A serious test of US democracy will come after Nov. 3
The public’s reaction to next week’s election outcomes will be a serious test of our democracy, especially if the results are delayed or change over time as the record number of absentee ballots are counted. Disturbingly, according to Grinnell College National Polls, confidence in the 2020 election has dropped significantly. In October 2019 and March 2020, about 69 percent of respondents were very or somewhat confident that ballots would be counted as voters intended. But by late August, that percentage had fallen seven points. Moreover, nearly four in 10 respondents thought that substantial amounts of fraud are likely from mail-in absentee ballots.
In short, deep political polarization, efforts to reduce access to voting and President Trump’s unrelenting divisiveness and fear-mongering have created a real risk that Americans may not accept the election results. Such deep suspicions could severely hamper the next administration and undermine the legitimacy of future elections.
The Grinnell Poll revealed crucial differences in who holds these opinions. For instance, Black respondents were far less confident (42 percent) in the tallying of votes than the rest of the public (64 percent), although they were less likely to believe that mail-in ballots represent a significant opportunity for fraud (31 percent) than white conservatives (52 percent). Younger voters and those less certain they will vote also expressed more concern about fraud and less confidence in the counting of votes.
The lack of confidence in the counting of votes probably reflects distrust of election policy, while a fear of absentee voting may represent a distrust of voters — that is, a belief in rampant voter fraud. The long history of disenfranchising non-white voters in the U.S. may underlie Black citizens’ apprehension about the vote count. And President Trump’s frequent claims about fraud by non-citizens and via mail-in voting have contributed to his conservative supporters’ unfounded belief in fraud.
Of course, opinions are likely to shift, perhaps considerably, after the election, as supporters of the winning candidate find their faith in the voting process restored, and vice versa for the other side.
Nonetheless, any serious doubts about the legitimacy of the election weakens faith in democracy, further deepens divisions in the U.S. and will make policy action on any public problem more difficult.
If you are concerned about democracy and the public’s faith in it, there are things you can do in the coming days. Most important will be ensuring that every ballot is counted, reporting election irregularities and confronting false claims of fraud as they occur.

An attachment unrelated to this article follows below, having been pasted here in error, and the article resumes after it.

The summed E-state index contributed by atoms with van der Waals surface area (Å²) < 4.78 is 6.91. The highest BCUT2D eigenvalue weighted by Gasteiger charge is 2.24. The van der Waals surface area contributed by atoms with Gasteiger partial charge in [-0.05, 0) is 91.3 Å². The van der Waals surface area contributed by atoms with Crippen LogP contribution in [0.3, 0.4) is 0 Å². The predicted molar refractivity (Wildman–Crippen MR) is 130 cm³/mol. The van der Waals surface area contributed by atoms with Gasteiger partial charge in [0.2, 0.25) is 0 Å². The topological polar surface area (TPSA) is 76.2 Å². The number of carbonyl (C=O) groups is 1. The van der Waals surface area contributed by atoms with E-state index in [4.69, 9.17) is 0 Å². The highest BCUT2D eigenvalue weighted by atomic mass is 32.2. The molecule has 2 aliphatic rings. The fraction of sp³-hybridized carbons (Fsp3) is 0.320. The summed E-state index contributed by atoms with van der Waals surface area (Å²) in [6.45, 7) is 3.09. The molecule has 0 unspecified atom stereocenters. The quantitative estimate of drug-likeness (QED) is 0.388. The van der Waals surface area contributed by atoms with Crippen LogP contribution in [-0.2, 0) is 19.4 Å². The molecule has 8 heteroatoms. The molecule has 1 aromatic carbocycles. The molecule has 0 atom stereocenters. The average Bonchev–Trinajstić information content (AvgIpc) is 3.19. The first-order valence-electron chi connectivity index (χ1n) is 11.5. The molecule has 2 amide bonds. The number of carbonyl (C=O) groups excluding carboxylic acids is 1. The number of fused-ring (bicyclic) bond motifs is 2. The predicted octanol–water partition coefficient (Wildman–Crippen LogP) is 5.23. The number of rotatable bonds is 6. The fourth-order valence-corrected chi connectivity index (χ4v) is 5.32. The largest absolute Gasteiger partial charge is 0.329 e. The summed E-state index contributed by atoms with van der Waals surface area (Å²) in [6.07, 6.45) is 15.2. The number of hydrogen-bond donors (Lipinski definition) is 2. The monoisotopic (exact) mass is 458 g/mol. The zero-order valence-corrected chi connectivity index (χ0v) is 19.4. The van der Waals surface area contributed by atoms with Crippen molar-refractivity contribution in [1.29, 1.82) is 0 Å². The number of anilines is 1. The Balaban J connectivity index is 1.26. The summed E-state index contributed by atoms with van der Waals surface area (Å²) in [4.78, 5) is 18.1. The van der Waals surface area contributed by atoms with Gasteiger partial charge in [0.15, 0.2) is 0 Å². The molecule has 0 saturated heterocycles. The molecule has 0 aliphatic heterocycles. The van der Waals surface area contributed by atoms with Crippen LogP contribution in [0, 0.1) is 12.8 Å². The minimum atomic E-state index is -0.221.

Members of the public can make sure their votes are counted, first, by encouraging friends – or, more broadly, via social media – to make a plan to vote.
Second, you can volunteer to assist in ballot “curing” — that is, helping voters fix errors on mailed ballots that will prevent their vote from being counted. Contact your election officials or local or state party now to see how you can help with this crucial step.
Third, and this is key, if voters have problems casting a ballot or see irregularities, they can call the Election Protection Hotline to get help.
Finally, you can help to debunk unfounded fear of massive voter fraud. Beliefs in conspiracy theories about widespread double voting or voting by millions of non-citizens can be hard to alter. Nonetheless, you can persuade those on the fence either in person or through letters to your local paper about the enormous improbability of such risks.
Numerous studies have found that voter fraud is extremely rare. Even the popular, old story of fraud in the Kennedy vs Nixon election is false. Second, criminals using fraudulent ballots could not possibly avoid detection by employing the millions of fraudulent votes necessary to ensure influence. Finally, the benefits of engaging in fraud are tremendously low compared to the severe penalties. Who would chance going to prison just to cast illegal ballots that are unlikely to alter the outcome?
In the coming years, there will be plenty of work for citizens to do with state legislatures and Congress to improve confidence in elections. But for now, the best defense of democracy is to aid election officials and voters when and where you can, and to inoculate the public against misplaced fears of voter fraud.
Douglas R. Hess is an assistant professor of political science at Grinnell College.
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